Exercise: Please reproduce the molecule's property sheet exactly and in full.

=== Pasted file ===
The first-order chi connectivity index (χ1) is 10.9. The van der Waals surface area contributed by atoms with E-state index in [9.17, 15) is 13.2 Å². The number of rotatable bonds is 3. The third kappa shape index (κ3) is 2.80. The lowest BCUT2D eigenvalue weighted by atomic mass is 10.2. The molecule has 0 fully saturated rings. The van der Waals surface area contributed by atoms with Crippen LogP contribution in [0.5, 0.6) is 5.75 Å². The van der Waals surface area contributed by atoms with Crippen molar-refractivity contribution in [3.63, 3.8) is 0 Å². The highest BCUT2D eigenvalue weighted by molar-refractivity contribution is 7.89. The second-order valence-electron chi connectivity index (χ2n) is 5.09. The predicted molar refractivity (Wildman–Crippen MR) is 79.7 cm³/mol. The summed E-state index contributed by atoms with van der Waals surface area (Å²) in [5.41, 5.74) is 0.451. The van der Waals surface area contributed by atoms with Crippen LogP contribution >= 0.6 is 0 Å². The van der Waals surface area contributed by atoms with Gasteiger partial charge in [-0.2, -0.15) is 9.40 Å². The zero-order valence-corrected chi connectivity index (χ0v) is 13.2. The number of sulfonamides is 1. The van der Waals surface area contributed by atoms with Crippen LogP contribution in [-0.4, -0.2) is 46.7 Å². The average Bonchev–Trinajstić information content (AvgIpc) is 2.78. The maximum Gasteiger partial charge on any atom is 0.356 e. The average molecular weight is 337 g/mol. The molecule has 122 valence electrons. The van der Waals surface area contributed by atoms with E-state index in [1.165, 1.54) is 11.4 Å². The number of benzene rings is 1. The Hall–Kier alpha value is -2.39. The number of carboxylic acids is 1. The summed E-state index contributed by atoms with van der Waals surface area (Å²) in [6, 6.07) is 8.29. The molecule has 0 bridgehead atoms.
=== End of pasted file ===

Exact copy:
The first-order chi connectivity index (χ1) is 10.9. The van der Waals surface area contributed by atoms with E-state index in [9.17, 15) is 13.2 Å². The number of rotatable bonds is 3. The third kappa shape index (κ3) is 2.80. The lowest BCUT2D eigenvalue weighted by atomic mass is 10.2. The molecule has 0 fully saturated rings. The van der Waals surface area contributed by atoms with Crippen LogP contribution in [0.5, 0.6) is 5.75 Å². The van der Waals surface area contributed by atoms with Crippen molar-refractivity contribution in [3.63, 3.8) is 0 Å². The highest BCUT2D eigenvalue weighted by molar-refractivity contribution is 7.89. The second-order valence-electron chi connectivity index (χ2n) is 5.09. The predicted molar refractivity (Wildman–Crippen MR) is 79.7 cm³/mol. The summed E-state index contributed by atoms with van der Waals surface area (Å²) in [5.41, 5.74) is 0.451. The van der Waals surface area contributed by atoms with Crippen LogP contribution >= 0.6 is 0 Å². The van der Waals surface area contributed by atoms with Gasteiger partial charge in [-0.2, -0.15) is 9.40 Å². The zero-order valence-corrected chi connectivity index (χ0v) is 13.2. The number of sulfonamides is 1. The van der Waals surface area contributed by atoms with Crippen LogP contribution in [-0.4, -0.2) is 46.7 Å². The average Bonchev–Trinajstić information content (AvgIpc) is 2.78. The maximum Gasteiger partial charge on any atom is 0.356 e. The average molecular weight is 337 g/mol. The molecule has 122 valence electrons. The van der Waals surface area contributed by atoms with E-state index in [1.165, 1.54) is 11.4 Å². The number of benzene rings is 1. The Hall–Kier alpha value is -2.39. The number of carboxylic acids is 1. The summed E-state index contributed by atoms with van der Waals surface area (Å²) in [6, 6.07) is 8.29. The molecule has 0 bridgehead atoms.